This explains why I love Doctor Who. In a culture that values braun, prestige and appearance above all else we’re given a hero who lacks all three, but abounds in bravery, intelligence and compassion. We're given a show that lauds true friendship over promiscuity or vulgarity. This one scene in which we get such a small glimpse into the Doctor’s origins exemplifies this perfectly. Here's a pathetic, weak little boy - and yet in his weakness, he finds his strength. I believe this says something quite profound.
All the principal actors were brilliant again. After being the victim of Gatiss’ poor writing in Robot of Sherwood, it’s nice to see Moffat give Clara some real character again. Her scenes with Danny were just like in Into the Dalek - horrendously awkward, as well as amusing given that it’s all about pretty people trying and failing to be cool. Jenna Coleman is quickly becoming one of my favourite companion actors of all time. She plays the part so well. Peter Capaldi was, once again, undisputedly brilliant - although I did notice his performance was a tad ‘understated’ this time round. I’m not sure if I could put my finger on anything specific. It just felt like it wasn’t quite his intention to turn it up to 11, as we’ve seen in previous episodes. That’s not a bad thing necessarily. It just allowed Clara to be the main focus.
Or rather, to be more specific, the main theme in Listen is ‘Clara as Matriarch’.
We see this over and over again.
She meets Rupert and tends to his fear, assembling his toy soldiers around the bed, in a wonderfully tender moment. She meets Orson and is literally his Great Grandmother (or so we can reasonably assume). And then, most importantly, she becomes the Doctor’s mother figure. When he’s a boy she comforts him through the tears, stroking his hair, telling him stories of courage in fear. And then, returning to the TARDIS, she inverts the Doctor’s stout authoritarianism and parries back her own: “Do as you’re told”.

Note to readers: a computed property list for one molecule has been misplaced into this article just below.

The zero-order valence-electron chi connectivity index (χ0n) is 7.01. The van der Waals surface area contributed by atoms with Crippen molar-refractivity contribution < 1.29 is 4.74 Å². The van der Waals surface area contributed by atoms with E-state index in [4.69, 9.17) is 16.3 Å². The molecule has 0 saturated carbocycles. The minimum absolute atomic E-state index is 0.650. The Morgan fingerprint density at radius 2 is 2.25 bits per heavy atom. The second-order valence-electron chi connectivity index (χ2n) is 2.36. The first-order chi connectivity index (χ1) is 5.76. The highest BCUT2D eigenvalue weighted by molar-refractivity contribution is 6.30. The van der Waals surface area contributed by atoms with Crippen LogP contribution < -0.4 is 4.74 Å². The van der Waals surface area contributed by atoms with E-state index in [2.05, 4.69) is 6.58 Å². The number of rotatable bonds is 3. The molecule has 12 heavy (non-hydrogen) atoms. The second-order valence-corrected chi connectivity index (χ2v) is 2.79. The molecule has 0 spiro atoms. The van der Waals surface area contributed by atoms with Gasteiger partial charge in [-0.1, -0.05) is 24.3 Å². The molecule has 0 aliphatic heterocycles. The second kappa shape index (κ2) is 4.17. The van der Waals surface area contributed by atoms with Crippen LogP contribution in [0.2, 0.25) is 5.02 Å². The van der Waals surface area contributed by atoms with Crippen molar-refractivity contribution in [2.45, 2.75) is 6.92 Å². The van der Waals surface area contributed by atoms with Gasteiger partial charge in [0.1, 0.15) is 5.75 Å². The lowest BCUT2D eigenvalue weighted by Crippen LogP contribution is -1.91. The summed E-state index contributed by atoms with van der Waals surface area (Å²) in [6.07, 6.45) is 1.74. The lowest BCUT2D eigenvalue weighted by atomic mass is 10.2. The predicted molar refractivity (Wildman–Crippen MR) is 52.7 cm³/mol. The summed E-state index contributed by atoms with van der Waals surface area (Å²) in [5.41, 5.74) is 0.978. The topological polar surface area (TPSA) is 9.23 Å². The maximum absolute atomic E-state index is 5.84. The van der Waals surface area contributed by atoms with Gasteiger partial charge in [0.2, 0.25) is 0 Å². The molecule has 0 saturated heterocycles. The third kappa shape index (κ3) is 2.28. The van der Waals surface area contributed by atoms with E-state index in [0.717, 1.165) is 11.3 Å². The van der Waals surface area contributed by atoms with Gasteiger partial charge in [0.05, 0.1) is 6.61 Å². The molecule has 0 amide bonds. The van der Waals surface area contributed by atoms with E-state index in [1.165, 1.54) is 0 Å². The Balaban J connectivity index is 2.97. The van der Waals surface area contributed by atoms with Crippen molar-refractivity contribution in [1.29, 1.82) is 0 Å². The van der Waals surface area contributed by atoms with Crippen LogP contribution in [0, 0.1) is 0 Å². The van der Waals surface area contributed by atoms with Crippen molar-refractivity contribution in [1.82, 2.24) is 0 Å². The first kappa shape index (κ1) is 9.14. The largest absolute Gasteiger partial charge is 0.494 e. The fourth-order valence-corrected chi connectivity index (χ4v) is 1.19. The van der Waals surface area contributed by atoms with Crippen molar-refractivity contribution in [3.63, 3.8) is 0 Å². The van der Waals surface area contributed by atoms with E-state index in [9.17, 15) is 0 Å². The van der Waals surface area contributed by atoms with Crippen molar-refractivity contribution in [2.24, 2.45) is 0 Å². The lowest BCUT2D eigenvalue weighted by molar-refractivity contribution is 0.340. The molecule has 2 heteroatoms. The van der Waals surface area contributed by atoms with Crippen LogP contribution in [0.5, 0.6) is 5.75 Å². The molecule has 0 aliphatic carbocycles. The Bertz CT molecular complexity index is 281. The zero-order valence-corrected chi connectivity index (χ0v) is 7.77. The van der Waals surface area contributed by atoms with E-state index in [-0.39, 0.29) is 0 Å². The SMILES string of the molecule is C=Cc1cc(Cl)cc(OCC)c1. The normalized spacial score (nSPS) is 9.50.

If this episode was Clara’s episode - and it was - then it was primarily designed to underline what we’ve observed already. Clara is no longer the flirtatious object of the Doctor’s affections. (Primarily because he doesn’t care anymore.) She’s his maternal influence, steering him onto the right course. Recall how Moffat’s first companions, Amy & Rory, matured and developed into independent adults and parents by the end of their run. Here we see Moffat begin to complete the same arc in Clara - which does rather support the rumours that she might be leaving soon. I really hope not.
Quite simply, we were confused. A lion’s share of this brilliant episode was spent convincing us that there was this horrendous monster attached to every person, who has developed the skill of perfect hiddenness. I bought this right away. A great idea, one that was very quickly well realised, and in a genuinely creepy way. (Let’s not go back there.) Not only that, but the Doctor’s theory was seemingly supported by Clara and Rupert and several others all having the same dream. This cannot possibly be a coincidence, we thought.
Well, apparently, it was. It is strongly suggested - both at the end of the episode and in Doctor Who Extra - that there was no monster. That this is all just power of suggestion. The Doctor has simply been alone for too long, and with that loneliness comes a crazy theory. That it’s supported by dreams is in fact a coincidence, one that the Doctor reads through an established prejudice, and, of course, through the prism of a childhood experience with a perfectly normal explanation. (If you regard a time travelling lady under your bed ‘normal’ - but hey, this is Gallifrey baby.) Even Orson's fear of what’s outside his shuttle is partly self-explained - he remarks that it could just be his breathing that he’s confusing for outside activity. (I expect that a second and third watch will reveal other examples of alternative explanations.)
Here’s my problem with this: I just can't buy it.
So when it got to the end, and it was all implied it was all a dream (or whatever), we felt shortchanged. More than that, actually. We maybe even felt a little bit patronised, as if we weren't expected to notice the creaks and the cracks. Moffat’s final subversion simply wasn’t good enough to hold the weight of everything that had preceded it. If it was good enough, then this would be a 9 or even 10 out of 10 episode.
As it stands, I’ll stick to the anatomical analogy I suggested to Jo on Saturday night - Listen has healthy organs and healthy blood pumping round an otherwise healthy body, but its bones are brittle. The actual structure of this episode is, by the end at least, not able to support the weight of all its components in a coherent and reliable manner.
Does this make it a bad episode? Goodness, no, I’m not insane. This is a really good episode with some incredible moments. It’s just not the exceptional episode that it so nearly could have been. That's the problem with unfulfilled potential - it's like a small nuisance that just won't go away, no matter how many times you tell it to.
Which is annoying because, again, this episode was great. I just wish I didn't feel the need to say "but" at the end of that sentence. Life would be so much simpler.